One: My first novel is out at beta, and receiving overwhelmingly positive first impressions.
“Unique and intriguing,” “A page-turner,” and “Wow” seem to be the primary responses. It may not mean much in the big scheme, seeing as the comments come from friends, but it feels good. And I do trust their judgment, or I wouldn’t have sent it to them. There was that one reader who said, “I’m confused,” and that’s okay too. (Love you, Lisa!) There’s also plenty of good, meaty critical feedback to help me make it better.
I’m reading it to the kids as well, and that’s fun.
I’ve started some minor revisions, like replacing all the wordy dirds with fake language. It came out rather nicely. In fact, the replacements seem to carry more weight than the original actual swear words, so that I ended up toning it down and removing portions of it to keep it from being too heavy.
When I told Monty, who is among my book’s first fans as well as a valuable beta reader, that I had invented a new swear-word language, his face lit up: “I love it when they do that!” he said. Apparently, Michael Vey does something similar. I guess I’d do well to pick up those books and read them. Monty has all of them.
Two: My Query-Preparations are Going Well
My query letter is more-or-less ready, and I’ve started studying agents. I’ve picked out a few who seem like good candidates. I like what they have to say about what they’re looking for, they’ve got strong, relevant client lists, and have had success placing books at good publishing houses. I’m just beginning to look, so I’ll keep adding and prioritizing candidates until I’ve got a good short list.
Three: My book keeps getting better.
Reading my first book aloud to Monty & Eli is deeply satisfying and helpful. They keep pointing out places it can be better, like the endings to several chapters where they’ve said: “Mommy, take off those last few sentences and just finish the book right at such-and-such sentence.” They’ve been right every time.
We’ve also found places where the narrative slows down and can be tightened. Segments removed, chapters conflated.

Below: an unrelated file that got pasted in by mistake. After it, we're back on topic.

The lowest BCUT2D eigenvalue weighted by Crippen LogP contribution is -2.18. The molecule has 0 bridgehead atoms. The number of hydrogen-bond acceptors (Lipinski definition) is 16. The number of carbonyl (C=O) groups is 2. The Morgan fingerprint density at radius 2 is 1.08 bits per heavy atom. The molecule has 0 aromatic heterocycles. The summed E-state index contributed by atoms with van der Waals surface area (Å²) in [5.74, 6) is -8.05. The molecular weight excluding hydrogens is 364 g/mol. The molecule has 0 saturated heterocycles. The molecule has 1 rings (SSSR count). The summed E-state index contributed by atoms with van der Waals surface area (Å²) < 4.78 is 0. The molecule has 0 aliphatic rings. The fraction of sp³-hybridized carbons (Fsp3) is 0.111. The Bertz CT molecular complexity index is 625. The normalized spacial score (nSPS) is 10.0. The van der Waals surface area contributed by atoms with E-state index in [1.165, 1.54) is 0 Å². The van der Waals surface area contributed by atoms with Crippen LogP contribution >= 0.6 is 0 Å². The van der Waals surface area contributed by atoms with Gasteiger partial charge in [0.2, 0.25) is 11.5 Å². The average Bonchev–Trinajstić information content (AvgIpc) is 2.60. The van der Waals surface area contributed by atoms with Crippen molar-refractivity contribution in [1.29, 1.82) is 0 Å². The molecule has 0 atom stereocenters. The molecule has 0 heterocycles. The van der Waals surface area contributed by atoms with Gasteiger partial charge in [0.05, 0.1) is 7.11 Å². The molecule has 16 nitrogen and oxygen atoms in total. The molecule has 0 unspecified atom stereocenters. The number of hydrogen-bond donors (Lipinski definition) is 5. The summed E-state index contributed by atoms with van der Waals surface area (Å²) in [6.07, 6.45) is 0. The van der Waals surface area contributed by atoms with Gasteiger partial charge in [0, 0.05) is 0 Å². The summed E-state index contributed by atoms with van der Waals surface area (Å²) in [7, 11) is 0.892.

Four: My Next Book Has Begun
Slave Chip is coming along well. I’ve written tons of back story for the main character, who is fleshing out nicely as someone interesting to read about rather than the cardboard caricature she started out as. I’ve written a couple scenes that might even make it into the book–like the one where she meets a slave trader and he flirts with her in a totally unexpected way.
Five: I’ve Been Asked to Beta Read For a Nationally Best-Selling Author
The last time I beta-read a book, it was for someone at Ernst & Young that I worked with in 1999-ish, and the book was terrible. Just awful. This one is not awful. It’s quite, quite wonderful. The brevity of this paragraph does not do justice to its wonderfulness. It’s just that it’s hard to keep my mouth shut about it and if I go on too long I might spoil Things. So that’s all. Just, it’s wonderful.
Six: None of That Matters
I have a teenage son. That, in itself, is an accomplishment. I mean, he’ll be a teenager tomorrow. It feels good, primally good, to have a strapping young lad for a son.
But if you’re wondering what I mean by the “pinnacle of achievement” in the title of this entry, then I must tell you, it’s None Of The Above. It’s this:
Monty, age 13 (nearly), at the dinner table: “You know, Mommy, I was thinking. You run your own business, and you wrote a book that’s just as good as anything else I’ve read.”
Thanks, son. I appreciate that.
“Well, You’re pretty cool.”
Yup. My teenager said that. That, dear friends, is the pinnacle of achievement.